In the .NET Framework 1.0, .NET Framework 1.1, and .NET Framework 3.5 SP1, str1 and str2 are equal. In the .NET Framework version 2.0 Service Pack 1 and .NET Framework version 3.0, str1 and str2 are not equal.

Performance Considerations

If you are trying to reduce the total amount of memory your application allocates, keep in mind that interning a string has two unwanted side effects. First, the memory allocated for interned String objects is not likely be released until the common language runtime (CLR) terminates. The reason is that the CLR's reference to the interned String object can persist after your application, or even your application domain, terminates. Second, to intern a string, you must first create the string. The memory used by the String object must still be allocated, even though the memory will eventually be garbage collected.

The .NET Framework version 2.0 introduces the CompilationRelaxations.NoStringInterning enumeration member. The NoStringInterning member marks an assembly as not requiring string-literal interning. You can apply NoStringInterning to an assembly using the CompilationRelaxationsAttribute attribute. Also, when you use the Native Image Generator (Ngen.exe) to compile an assembly in advance of run time, strings are not interned across modules.

The following example uses three strings that are equal in value to determine whether a newly created string and an interned string are equal.

// Sample for String.Intern(String) 
using System;
using System.Text;

class Sample {
    public static void Main() {
    String s1 = "MyTest";
    String s2 = new StringBuilder().Append("My").Append("Test").ToString();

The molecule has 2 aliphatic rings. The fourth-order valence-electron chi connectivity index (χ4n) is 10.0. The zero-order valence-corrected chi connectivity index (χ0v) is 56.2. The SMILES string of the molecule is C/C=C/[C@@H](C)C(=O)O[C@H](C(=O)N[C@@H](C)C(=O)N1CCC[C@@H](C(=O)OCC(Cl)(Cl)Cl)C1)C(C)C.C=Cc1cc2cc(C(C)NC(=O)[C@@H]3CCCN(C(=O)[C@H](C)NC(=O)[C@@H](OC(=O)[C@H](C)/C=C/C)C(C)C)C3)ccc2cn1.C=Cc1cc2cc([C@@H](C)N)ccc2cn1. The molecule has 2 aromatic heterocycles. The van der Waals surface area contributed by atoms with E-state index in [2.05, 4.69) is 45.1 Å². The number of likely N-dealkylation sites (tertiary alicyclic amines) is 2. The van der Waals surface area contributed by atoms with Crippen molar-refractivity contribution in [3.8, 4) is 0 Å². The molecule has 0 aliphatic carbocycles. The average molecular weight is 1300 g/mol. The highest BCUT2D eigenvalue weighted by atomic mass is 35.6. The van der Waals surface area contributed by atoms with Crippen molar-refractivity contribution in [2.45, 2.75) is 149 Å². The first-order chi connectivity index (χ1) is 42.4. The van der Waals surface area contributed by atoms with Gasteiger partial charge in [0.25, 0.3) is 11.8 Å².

String s3 = String.Intern(s2); 
    Console.WriteLine("s1 == '{0}'", s1);
    Console.WriteLine("s2 == '{0}'", s2);
    Console.WriteLine("s3 == '{0}'", s3);
    Console.WriteLine("Is s2 the same reference as s1?: {0}", (Object)s2==(Object)s1); 
    Console.WriteLine("Is s3 the same reference as s1?: {0}", (Object)s3==(Object)s1);
    }
}
/*
This example produces the following results:
s1 == 'MyTest'
s2 == 'MyTest'
s3 == 'MyTest'
Is s2 the same reference as s1?: False
Is s3 the same reference as s1?: True
*/

Windows 7, Windows Vista, Windows XP SP2, Windows XP Media Center Edition, Windows XP Professional x64 Edition, Windows XP Starter Edition, Windows Server 2008 R2, Windows Server 2008, Windows Server 2003, Windows Server 2000 SP4, Windows Millennium Edition, Windows 98, Windows CE, Windows Mobile for Smartphone, Windows Mobile for Pocket PC, Xbox 360, Zune

The .NET Framework and .NET Compact Framework do not support all versions of every platform. For a list of the supported versions, see .NET Framework System Requirements.

.NET Framework

Supported in: 3.5, 3.0, 2.0, 1.1, 1.0

.NET Compact Framework

Supported in: 3.5, 2.0, 1.0

XNA Framework

Supported in: 3.0, 2.0, 1.0

Date

History

Reason

July 2008

Added a discussion of method behavior in the .NET Framework 3.5 SP1 to the Version Considerations section.

Content bug fix.